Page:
Sunday, February 14, 2010

Quoting from a quote

Connie Jones, the New Orleans cornetist working with Jack Teagarden at the time of the trombonist's death, was a pallbearer for the wake, held at a funeral parlor on leafy St. Charles Avenue: 'I remember seeing him there in a coffin, a travelling coffin. They were going to fly him to Los Angeles for burial right after that. The coffin was open and I remember thinking 'Boy he really looks uncomfortable in there'. "'Not that he was that tall. Maybe five foot ten or so, at most. But he was kinda wide across the shoulders - and most of all he just gave you the impression he was a big man, in every way. In that coffin, - well, I can't really explain it, but he seemed to be scrunched up into a space that was too small to contain him'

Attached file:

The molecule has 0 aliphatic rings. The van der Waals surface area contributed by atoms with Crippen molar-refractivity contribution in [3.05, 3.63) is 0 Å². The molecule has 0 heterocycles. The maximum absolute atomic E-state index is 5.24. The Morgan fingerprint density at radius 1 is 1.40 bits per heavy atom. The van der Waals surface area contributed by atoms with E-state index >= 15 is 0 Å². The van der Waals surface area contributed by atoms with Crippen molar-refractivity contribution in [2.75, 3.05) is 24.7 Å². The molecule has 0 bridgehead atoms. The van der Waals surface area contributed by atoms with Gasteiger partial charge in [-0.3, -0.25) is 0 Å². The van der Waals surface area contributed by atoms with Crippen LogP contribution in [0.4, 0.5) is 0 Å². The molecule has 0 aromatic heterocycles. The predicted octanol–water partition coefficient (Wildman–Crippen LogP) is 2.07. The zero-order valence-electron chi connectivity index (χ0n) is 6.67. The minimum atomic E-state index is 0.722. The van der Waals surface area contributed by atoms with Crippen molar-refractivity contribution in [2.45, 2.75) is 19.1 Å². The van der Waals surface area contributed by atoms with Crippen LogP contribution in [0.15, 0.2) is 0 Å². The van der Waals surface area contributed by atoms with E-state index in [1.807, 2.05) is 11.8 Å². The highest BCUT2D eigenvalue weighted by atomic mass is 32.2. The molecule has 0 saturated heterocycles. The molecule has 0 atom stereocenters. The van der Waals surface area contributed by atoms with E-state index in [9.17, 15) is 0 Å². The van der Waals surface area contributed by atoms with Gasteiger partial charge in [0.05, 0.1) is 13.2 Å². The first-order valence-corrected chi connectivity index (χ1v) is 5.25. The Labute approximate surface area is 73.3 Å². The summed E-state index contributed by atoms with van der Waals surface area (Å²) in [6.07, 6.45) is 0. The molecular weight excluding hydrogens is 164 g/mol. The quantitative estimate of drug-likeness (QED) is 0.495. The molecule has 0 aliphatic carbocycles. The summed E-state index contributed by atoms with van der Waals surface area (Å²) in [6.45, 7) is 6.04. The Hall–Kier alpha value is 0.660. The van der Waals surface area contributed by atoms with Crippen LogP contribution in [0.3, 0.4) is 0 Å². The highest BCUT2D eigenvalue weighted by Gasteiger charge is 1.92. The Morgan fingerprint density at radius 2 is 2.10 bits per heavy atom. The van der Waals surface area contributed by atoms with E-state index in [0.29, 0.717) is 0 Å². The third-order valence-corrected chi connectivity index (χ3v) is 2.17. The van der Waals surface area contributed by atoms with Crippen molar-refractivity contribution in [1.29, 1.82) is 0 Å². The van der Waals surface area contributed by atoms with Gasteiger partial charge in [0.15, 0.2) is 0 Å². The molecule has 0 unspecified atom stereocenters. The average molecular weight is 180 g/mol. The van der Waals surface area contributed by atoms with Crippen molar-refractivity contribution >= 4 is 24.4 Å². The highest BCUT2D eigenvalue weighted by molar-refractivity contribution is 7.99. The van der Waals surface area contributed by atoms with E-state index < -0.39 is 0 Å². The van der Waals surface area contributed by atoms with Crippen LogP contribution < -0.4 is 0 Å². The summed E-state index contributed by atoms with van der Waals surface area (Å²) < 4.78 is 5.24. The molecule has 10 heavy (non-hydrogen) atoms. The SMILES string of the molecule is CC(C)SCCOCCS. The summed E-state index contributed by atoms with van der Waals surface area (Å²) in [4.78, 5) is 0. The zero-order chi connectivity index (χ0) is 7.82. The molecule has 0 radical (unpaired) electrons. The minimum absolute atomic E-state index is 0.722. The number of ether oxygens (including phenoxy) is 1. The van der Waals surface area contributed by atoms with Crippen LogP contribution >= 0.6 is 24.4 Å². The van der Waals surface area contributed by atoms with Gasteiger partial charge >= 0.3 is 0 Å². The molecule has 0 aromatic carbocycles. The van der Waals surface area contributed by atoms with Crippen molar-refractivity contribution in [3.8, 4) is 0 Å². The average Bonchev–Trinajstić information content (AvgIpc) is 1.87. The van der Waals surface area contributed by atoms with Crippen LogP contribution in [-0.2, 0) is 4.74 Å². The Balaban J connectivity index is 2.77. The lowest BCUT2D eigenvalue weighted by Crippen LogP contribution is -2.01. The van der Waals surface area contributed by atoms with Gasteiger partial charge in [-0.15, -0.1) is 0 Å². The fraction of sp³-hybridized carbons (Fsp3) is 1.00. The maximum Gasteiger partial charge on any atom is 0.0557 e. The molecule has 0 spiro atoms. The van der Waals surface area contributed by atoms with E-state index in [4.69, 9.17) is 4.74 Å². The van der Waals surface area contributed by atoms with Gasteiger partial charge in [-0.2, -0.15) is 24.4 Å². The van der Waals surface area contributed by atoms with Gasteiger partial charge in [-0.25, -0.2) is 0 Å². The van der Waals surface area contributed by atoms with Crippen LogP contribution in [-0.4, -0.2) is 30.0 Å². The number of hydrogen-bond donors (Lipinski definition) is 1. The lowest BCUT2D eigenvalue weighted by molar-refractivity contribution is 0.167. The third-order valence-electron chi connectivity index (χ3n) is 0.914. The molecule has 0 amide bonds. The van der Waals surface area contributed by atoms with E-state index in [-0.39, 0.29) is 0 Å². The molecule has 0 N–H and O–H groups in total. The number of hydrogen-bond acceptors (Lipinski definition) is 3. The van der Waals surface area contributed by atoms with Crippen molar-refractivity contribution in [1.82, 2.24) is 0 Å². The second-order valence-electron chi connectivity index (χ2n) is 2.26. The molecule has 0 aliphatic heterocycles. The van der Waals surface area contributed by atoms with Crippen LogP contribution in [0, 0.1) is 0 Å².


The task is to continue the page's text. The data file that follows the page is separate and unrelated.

This quote of Connie Jones, about Jack Teagarden's body, not fitting into a coffin, made me think of words, and how they--words--can become a coffin. Do, for most folks. Words are coffins is kind of the default settings for humanity. It is hard to find the default settings, and once you do, and adjust the settings to "original thought," (your only chance) the developers do a mass reversal, and you have to start all over, finding the settings.....

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